Good Jeopardy players never let anything get inside their head, and the best of them pay almost no attention to the other players or even to the host: They read the question and decide whether to buzz in. I disliked super-champ James Holzhauer for many reasons, but his background as a Vegas odds guy meant he played the game with ice-cold ease, and that matters—a lot.
Full disclosure: My first Jeopardy run ended when I made all of these mistakes at once. At the end of the first game of the 1994 Tournament of Champions, the clue was “The last king of the Hellenes, he was the second to bear this name.”
Piece of cake. I’m part Greek, spent summers with my grandmother in Greece. Had a lot of drachmas in my pocket with the former king’s name on it: Constantine II.
And then panic and doubt crept in as the Final Jeopardy theme began its death-clock countdown. King of the Hellenes? Did they mean the ancient Greek empire? The Athenian alliance at Delos, the one defeated by … no, wait, I think that was a democracy, but … it’s Alexander, maybe? Were there two?
We all went for the Alexander bait, and we all lost. But my opponent made a smaller and smarter bet than I did, and that was that.
Look, I think Jeopardy has become too professionalized and too soulless. It’s lost the charm that made it an American institution, and frankly, I don’t much care for Ken Jennings or Mayim Bialik as hosts. (The show should have closed out its run when Alex Trebek died.) But make no mistake: People who win at Jeopardy are, in fact, as smart as they look.
- Memphis officials released video footage showing the encounter with police that led to the death of Tyre Nichols, a 29-year-old Black man.
- After beating Tommy Paul in the Australian Open semifinals, the tennis player Novak Djokovic is on track to win a 22nd Grand Slam title, which would equal Rafael Nadal’s record.
- A judge released footage of the moment Paul Pelosi, the husband of Representative Nancy Pelosi, was attacked in his home.
- Work in Progress: The weight-loss-drug revolution is a miracle—and a menace, Derek Thompson writes.
- The Books Briefing: Talking with children about painful topics can be complicated—but it can help shape their worldview for life, Bushra Seddique writes.
- Deep Shtetl: Yair Rosenberg shares a selection of reading material for Holocaust Remembrance Day.
Explore all of our newsletters here.
Asteroid Measurements Make No Sense
By Marina Koren
A couple of newly discovered asteroids whizzed past our planet earlier this month, tracing their own loop around the sun. These two aren’t any more special than the thousands of other asteroids in the ever-growing catalog of near-Earth objects. But a recent news article in The Jerusalem Post described them in a rather eye-catching, even startling, way: Each rock, the story said, is “around the size of 22 emperor penguins stacked nose to toes.”
Now, if someone asked me to describe the size of an asteroid (or anything, for that matter), penguins wouldn’t be the first unit that comes to mind. But the penguin asteroid is only the latest example of a common strategy in science communication: evoking images of familiar, earthly objects to convey the scope of mysterious, celestial ones. Usually, small asteroids are said to be the size of buses, skyscrapers, football fields, tennis courts, cars—mundane, inanimate things. Lately, though, the convention seems to be veering toward the weird.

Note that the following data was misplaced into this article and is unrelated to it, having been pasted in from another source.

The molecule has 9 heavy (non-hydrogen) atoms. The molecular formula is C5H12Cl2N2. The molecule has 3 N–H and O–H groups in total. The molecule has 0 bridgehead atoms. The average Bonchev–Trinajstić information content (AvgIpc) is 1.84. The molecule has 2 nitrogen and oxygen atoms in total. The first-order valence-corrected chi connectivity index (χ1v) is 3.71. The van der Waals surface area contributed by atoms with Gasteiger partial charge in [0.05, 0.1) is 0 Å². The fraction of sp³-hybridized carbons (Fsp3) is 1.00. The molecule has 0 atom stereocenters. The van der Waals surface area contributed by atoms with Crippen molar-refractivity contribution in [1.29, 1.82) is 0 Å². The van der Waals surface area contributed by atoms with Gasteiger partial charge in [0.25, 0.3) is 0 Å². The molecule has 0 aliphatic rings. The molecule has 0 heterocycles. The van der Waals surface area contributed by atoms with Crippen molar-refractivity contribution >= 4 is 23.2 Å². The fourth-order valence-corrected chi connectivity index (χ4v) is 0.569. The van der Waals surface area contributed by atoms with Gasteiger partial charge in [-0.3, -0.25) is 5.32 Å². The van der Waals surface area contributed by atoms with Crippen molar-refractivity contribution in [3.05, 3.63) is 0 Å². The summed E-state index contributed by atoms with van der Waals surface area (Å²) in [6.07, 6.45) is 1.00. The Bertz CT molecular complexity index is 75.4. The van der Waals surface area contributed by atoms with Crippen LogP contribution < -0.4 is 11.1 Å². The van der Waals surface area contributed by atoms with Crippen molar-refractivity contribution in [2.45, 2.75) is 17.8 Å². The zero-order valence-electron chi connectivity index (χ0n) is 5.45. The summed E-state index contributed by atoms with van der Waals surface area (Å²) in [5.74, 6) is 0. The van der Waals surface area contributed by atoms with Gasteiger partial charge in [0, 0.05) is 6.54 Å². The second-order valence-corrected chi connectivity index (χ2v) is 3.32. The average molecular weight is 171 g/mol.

More From The Atlantic
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A new oral history paints a vivid picture of life on Rikers Island, America’s most notorious jail.
And check out some cozy mystery series to keep you warm.
Watch. Poker Face, on Peacock, features Natasha Lyonne as a fun-to-watch crime-solving waitress.
If you’re in the mood for a movie, work through some of the Oscar-nominated front-runners.
And there’s always our foolproof list of 13 feel-good TV shows to watch this winter.
Listen. Spend time with the music of David Crosby, who died this month—and who was never a typical hippie, despite being one of the movement’s founders.
Speaking of game shows, one of the television joys of my early teenage years was to come home from school and catch the old Match Game, in which ordinary Americans and show-business folks tried to finish each other’s sentences without being too dirty for the network censors. I stumbled across it on my Roku recently, and now I am mesmerized all over again by the great Gene Rayburn and his rotating cast of wiseacres.
Match Game was, for its time, a bit blue: Many of the clues were meant to sound naughty and designed to lead contestants to say “boobs” or “tinkle” or something. Today, it’s a joy to watch because it’s so quaint. (This is the show, after all, where it was ostensibly scandalous that people were skating the edge of outing Charles Nelson Reilly as gay, including wink-wink jokes from Reilly himself.) The celebrities—some of whom were big 1970s stars—are clearly having a ball; there were rumors of some boozing during the dinner breaks, and it shows. Watching Match Game in 1973 was like listening in on an adult cocktail party; today, it’s like a visit to your favorite bar full of characters, a kind of real-life Cheers masquerading as a game show. If nothing else, tune in for a look back at the Good Old Days, when people dressed like their home appliances in a riot of autumn rust, harvest gold, and avocado green.
Isabel Fattal contributed to this newsletter.